12 A S G O THE L EADERS, SO G OES THE C HURCH 31 Geri Quits the Church I felt I was making progress personally. Perhaps it wasn t visible externally yet, but something was happening. At least I thought so. For Geri, however, things were as they had been throughout our marriage miserable. In the second week of January 1996, Geri told me she was quitting the church. I finally hit rock bottom. I notified our elders of my dilemma. They agreed to a one-week intensive retreat with some professional help to see if Geri and I could sort this out. On February 13, 1996, we went away to a Christian counseling center. Our hope was to step out of our crisis and get some objectivity about the church. I hoped for a quick end to our pain. We spent the next five full days with two counselors. This little, short-term Christian community was safe enough for us to give ourselves permission to speak our hidden feelings to one another. What we did not anticipate was an authentic spiritual experience with God. For me, it began in the strangest way. Geri and I had talked late into the night. At about 2:00 A.M., she woke me, stood up on the bed and, with a few choice words, let me have it. For the first time she told the brutal truth about how she felt about me, our marriage, and the church. We Discover a Missing Bridge Somehow Geri s explosion, while very painful, was a liberating experience for both of us. Why? She had stripped off the heavy spiritual veneer of being good that kept her from looking directly at the truth about our marriage and lives. I listened. She listened. We looked at our parents lives and marriages. I looked at New Life Fellowship honestly. The church clearly reflected my family of origin in significant ways. Neither of us had ever sensed a permission to feel like this before. The sad reality we discovered was that Jesus had penetrated only superficially into the depth of our persons even though we had been Christians for almost twenty years.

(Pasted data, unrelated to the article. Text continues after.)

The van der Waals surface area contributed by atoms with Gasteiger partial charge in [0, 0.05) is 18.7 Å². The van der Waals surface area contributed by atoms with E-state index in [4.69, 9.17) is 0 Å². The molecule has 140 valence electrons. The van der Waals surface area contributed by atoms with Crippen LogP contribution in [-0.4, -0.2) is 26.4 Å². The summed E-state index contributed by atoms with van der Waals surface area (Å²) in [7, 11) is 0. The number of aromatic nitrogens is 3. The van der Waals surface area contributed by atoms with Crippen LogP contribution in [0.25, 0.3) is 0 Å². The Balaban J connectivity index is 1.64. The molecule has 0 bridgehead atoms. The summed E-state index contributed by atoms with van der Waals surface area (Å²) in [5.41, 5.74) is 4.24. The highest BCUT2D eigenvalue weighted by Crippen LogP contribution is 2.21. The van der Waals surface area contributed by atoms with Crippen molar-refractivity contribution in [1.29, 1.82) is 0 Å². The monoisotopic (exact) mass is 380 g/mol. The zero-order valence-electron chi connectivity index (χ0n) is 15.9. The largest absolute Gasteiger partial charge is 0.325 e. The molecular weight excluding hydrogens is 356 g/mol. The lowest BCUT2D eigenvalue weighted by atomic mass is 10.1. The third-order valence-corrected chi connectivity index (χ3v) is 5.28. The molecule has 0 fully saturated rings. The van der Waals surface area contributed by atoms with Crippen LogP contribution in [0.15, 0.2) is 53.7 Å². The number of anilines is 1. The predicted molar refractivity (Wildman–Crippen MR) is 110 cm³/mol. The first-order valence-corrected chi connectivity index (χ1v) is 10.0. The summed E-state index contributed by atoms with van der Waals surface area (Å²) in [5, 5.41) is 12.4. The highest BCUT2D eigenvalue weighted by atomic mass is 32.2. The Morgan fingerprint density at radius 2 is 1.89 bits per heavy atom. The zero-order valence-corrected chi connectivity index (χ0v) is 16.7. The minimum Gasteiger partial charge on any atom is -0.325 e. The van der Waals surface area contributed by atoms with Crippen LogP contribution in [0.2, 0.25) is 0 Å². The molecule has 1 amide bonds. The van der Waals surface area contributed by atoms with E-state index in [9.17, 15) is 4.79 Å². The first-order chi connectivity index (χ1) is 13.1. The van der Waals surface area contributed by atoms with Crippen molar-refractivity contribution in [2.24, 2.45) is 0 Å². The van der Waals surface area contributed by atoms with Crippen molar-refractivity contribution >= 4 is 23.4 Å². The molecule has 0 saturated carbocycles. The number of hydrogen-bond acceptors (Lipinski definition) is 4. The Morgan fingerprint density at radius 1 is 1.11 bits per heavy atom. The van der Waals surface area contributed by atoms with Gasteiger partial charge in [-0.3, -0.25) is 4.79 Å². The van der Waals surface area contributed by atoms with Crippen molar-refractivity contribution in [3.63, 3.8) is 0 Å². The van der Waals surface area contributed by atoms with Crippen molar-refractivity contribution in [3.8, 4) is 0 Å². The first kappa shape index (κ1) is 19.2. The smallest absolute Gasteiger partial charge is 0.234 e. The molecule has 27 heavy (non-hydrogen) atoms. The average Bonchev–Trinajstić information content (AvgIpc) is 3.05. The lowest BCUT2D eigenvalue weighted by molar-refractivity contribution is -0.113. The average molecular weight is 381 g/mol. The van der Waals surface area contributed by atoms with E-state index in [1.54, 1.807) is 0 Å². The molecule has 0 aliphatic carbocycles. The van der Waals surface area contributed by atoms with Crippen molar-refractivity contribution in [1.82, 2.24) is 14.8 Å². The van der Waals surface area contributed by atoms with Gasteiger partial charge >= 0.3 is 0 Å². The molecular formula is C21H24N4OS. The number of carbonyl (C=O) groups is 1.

13 32 The Emotionally Healthy Church Our experience that initially felt like death proved to be the beginning of a journey and the discovery of a relationship that would change my life, my marriage, my family, and ultimately the Jesus had penetrated only superficially into the depth of our persons even though we had been Christians for almost twenty years. church. For the first time, I discovered the lingering power of the families we were born into. We left them when we got married, but somehow they were still shaping our lives. Paul teaches that once a person comes to faith in Christ, the old things passed away; behold, new things have come (2 Cor. 5:17 NASB). I never imagined that influential sin patterns, passed on from generation to generation in my family, were still operative. Since I believed the power of Christ could break any curse, I glossed over the idea that I was still being shaped by a home I had left long ago. Examining my heart revealed a mixed set of drives. Part of my passion was for God s glory. Other parts were driven by a complex set of motives that I did not have the tools or the time to sort out. We began to look beneath the surface of our lives into entirely new arenas. In my prayers, I told God that I was sorry. I had been sincere about giving my all to serve God and his kingdom. Who would have ever dreamed that my commitments would result in such disappointments? With all my background in prayer and the Bible, it was quite a shock to realize that whole emotional layers of my life existed that God had not yet touched. These became the seeds of the six principles of emotionally healthy churches found in chapters 5 through 10. A New Set of Eyes? After this breakthrough, it seemed as if God had given me a new set of eyes to read Scripture. Truths that I only understood intellectually soon became part of my experience with God. I saw Jesus able to express his emotion with unashamed, unembarrassed freedom: He shed tears (Luke 19:41). He was filled with joy (Luke 10:21).